Opposite the Jelgava Holy Trinity Church tower, one can find the monument commemorating Latvia’s first president, Jānis Čakste. The memorial was unveiled in November of 2003, precisely 81 years after Čakste was elected president of the country. The quote by Čakste on the monument states: ‘Latvia has grown out of the unanimity of the Latvian people. It has become strong through the unanimity of the people of Latvia, and it will flourish and prosper through unanimity.’
Photo from Visit Jelgava home page. Monument to Jānis Čakste
The Holy Trinity Church itself was once one of the first Lutheran churches in Europe built out of stone. It was constructed in 1574 by order of Duke Gotthard Kettler of Courland. Unfortunately, after being destroyed in 1944, the church was never restored. However, the church tower remained in place. Finally, many years later and following extensive reconstruction, the Jelgava Holy Trinity Church tower was reborn. Currently, the structure features interactive exhibitions and a panoramic view of Jelgava.
Where to hear legends
Photo from Visit Jelgava home page. House of Jānis Čakste
The house of Jānis Čakste, the first president of Latvia, is located on the banks of the Lielupe River in Salgale parish. It was built in the 1930s and has belonged to the Čakste family since, and regained in 1995. The modern exhibition in the renovated servants’ house tells the story of the first president of Latvia and his family. It also gives visitors an insight into Čakste’s personality and his vision of a free, independent, democratic Latvia.
Photo from Abgunste manor home page
Abgunste Manor in Zaļenieki parish was built around the 1780s on seven ancient sacred sites. It was burnt to the ground during the riots in 1905, and reconstruction was completed only in 1931, when a school was established in the building. Nowadays, the manor has turned into a place for all kinds of creative expression, from art, culture, and contemporary design to a variety of events and celebrations. Here one can also embark on a quest to solve puzzles and search for keys.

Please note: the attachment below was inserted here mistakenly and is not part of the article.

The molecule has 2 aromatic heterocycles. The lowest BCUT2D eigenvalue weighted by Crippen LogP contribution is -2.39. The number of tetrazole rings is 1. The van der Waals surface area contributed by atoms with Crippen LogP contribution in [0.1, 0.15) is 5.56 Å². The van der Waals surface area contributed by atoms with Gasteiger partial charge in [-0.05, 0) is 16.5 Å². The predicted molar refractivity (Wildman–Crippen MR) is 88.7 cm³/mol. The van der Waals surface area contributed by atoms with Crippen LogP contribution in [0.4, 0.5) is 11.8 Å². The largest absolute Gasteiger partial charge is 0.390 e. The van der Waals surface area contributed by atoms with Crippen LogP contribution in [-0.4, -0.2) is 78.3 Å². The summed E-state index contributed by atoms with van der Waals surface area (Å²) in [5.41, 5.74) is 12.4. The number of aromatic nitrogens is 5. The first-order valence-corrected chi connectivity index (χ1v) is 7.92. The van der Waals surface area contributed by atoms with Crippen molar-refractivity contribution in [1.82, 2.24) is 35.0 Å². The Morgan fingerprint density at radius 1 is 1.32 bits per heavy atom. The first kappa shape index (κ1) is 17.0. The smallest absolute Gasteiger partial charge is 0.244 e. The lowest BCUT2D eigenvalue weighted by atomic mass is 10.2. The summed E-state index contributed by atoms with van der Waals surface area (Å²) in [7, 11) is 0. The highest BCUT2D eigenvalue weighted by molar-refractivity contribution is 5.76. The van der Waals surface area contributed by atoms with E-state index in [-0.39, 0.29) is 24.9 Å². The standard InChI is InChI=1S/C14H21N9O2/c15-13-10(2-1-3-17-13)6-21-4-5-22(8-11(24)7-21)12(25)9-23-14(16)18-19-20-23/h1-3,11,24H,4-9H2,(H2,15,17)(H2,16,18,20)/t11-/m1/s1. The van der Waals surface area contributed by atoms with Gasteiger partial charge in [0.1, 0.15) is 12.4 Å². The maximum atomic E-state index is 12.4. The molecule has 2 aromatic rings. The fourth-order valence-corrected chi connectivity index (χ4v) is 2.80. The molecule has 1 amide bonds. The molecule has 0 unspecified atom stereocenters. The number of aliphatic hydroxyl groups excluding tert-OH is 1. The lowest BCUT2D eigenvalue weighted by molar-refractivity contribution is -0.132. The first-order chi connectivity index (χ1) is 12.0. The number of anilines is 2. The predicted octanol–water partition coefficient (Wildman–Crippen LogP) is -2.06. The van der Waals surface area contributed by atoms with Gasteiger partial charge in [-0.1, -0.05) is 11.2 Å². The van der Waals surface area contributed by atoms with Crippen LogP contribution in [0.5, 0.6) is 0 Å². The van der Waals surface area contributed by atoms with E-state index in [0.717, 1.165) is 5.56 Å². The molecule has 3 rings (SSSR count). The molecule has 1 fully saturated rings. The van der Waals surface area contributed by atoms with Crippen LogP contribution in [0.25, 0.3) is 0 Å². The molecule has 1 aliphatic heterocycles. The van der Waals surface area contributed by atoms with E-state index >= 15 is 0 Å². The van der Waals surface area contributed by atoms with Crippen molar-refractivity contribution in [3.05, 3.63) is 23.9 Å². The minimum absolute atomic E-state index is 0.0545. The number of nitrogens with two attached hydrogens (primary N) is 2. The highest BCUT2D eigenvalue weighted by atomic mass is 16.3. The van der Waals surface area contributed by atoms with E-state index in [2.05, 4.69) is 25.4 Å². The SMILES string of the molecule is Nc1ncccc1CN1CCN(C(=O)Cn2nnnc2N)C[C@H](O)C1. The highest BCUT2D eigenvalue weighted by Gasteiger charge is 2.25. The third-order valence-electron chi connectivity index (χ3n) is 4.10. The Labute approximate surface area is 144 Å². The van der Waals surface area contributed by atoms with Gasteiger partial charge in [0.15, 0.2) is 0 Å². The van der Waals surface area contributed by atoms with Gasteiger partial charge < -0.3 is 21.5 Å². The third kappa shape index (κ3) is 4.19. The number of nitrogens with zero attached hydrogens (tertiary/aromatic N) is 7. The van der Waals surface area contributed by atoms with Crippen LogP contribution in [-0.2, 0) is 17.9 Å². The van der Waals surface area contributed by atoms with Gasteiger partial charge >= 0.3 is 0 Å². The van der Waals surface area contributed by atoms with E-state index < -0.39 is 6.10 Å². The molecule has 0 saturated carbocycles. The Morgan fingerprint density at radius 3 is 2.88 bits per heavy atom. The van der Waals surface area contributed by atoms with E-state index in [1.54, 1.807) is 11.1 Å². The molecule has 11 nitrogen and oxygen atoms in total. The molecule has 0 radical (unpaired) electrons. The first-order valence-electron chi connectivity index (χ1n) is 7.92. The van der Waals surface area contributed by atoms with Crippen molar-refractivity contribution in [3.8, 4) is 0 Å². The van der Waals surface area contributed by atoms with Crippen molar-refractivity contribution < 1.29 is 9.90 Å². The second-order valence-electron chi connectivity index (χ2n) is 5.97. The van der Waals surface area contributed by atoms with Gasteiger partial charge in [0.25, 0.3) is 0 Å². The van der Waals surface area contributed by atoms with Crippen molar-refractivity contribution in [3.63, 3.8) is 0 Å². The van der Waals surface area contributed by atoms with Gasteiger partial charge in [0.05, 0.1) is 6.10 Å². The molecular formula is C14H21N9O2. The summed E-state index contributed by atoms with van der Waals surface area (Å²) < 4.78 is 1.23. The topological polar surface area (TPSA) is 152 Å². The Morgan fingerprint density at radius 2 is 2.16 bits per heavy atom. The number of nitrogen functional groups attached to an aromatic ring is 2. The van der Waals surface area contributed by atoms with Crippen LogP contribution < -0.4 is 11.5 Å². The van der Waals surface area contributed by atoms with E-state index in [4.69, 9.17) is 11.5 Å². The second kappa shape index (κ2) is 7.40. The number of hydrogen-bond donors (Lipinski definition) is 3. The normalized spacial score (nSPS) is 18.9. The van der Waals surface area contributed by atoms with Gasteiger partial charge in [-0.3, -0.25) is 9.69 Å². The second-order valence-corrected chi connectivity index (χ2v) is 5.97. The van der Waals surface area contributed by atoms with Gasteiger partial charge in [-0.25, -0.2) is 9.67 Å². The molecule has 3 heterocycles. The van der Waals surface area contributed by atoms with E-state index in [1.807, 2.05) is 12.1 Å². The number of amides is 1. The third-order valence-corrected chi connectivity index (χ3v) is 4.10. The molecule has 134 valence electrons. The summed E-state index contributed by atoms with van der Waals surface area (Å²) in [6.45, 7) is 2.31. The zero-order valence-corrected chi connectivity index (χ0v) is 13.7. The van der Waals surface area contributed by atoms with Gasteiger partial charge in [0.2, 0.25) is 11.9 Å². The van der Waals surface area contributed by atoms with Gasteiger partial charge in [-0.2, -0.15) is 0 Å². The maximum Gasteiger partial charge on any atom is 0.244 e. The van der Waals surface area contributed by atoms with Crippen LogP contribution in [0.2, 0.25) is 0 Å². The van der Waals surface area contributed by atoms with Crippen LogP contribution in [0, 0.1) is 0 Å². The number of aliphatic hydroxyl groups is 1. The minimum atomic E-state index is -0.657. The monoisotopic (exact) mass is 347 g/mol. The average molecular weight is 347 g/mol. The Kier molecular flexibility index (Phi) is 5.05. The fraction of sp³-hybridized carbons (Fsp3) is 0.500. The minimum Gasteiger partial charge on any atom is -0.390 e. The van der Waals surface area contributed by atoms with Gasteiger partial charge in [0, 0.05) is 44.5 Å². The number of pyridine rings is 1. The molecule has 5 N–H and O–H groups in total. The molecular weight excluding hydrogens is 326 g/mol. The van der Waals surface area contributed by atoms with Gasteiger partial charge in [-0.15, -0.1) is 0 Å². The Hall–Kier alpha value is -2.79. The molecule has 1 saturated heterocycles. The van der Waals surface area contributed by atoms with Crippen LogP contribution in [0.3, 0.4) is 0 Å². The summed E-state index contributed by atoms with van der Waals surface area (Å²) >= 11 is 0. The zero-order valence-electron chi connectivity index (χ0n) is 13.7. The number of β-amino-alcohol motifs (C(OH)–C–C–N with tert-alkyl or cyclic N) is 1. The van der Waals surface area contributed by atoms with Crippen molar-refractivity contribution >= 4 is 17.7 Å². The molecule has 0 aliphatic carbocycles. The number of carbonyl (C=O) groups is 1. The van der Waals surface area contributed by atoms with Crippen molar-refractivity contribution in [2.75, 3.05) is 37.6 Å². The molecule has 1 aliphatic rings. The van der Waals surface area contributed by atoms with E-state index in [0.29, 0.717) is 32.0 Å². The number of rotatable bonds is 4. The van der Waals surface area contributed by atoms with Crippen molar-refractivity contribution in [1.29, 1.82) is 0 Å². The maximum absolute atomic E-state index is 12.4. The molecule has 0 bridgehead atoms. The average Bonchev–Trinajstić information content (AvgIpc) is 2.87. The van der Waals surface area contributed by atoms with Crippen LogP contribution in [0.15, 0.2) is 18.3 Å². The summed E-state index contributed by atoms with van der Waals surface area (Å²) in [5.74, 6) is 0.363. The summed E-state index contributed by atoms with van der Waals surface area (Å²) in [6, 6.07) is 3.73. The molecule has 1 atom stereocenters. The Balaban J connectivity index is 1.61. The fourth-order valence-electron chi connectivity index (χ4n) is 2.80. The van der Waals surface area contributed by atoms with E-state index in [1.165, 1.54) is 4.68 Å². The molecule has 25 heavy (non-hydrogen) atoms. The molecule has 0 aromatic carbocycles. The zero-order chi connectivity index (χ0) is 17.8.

Jelgava Palace, a former residence of the dukes of Courland (Kurzeme) and Semigallia (Zemgale), now houses the Latvia University of Life Sciences and Technologies. Designed by famous Russian court architect Francesco Bartolomeo Rastrelli, it’s the largest Baroque-style palace in the Baltics. The museum exhibition traces the history of the former Livonian Order castle originally constructed in the 13th century and how the present palace was built on the same site. It also features stories about the palace and the burial vaults of the Dukes of Courland and Semigallia. These vaults are the most important burial places of their kind in Latvia and one of the few burial sites of dynasty rulers in the world that are open to the public.
What to do
Photo Artis Veigurs
How about putting on some bogshoes and taking an exciting walk through a bog? Together with Purva bridējs, you can experience unseen places and enjoy a real taste of adventure. The Great Ķemeri Bog has routes of varying length and duration, ranging from two hours to a whole day. If you’re lucky, you’ll see cranes and woodpeckers or enjoy the bog bathed in fog at sunrise or sunset. To explore the bog in winter, you’ll have to wear snowshoes, which are attached to regular boots or ankle boots.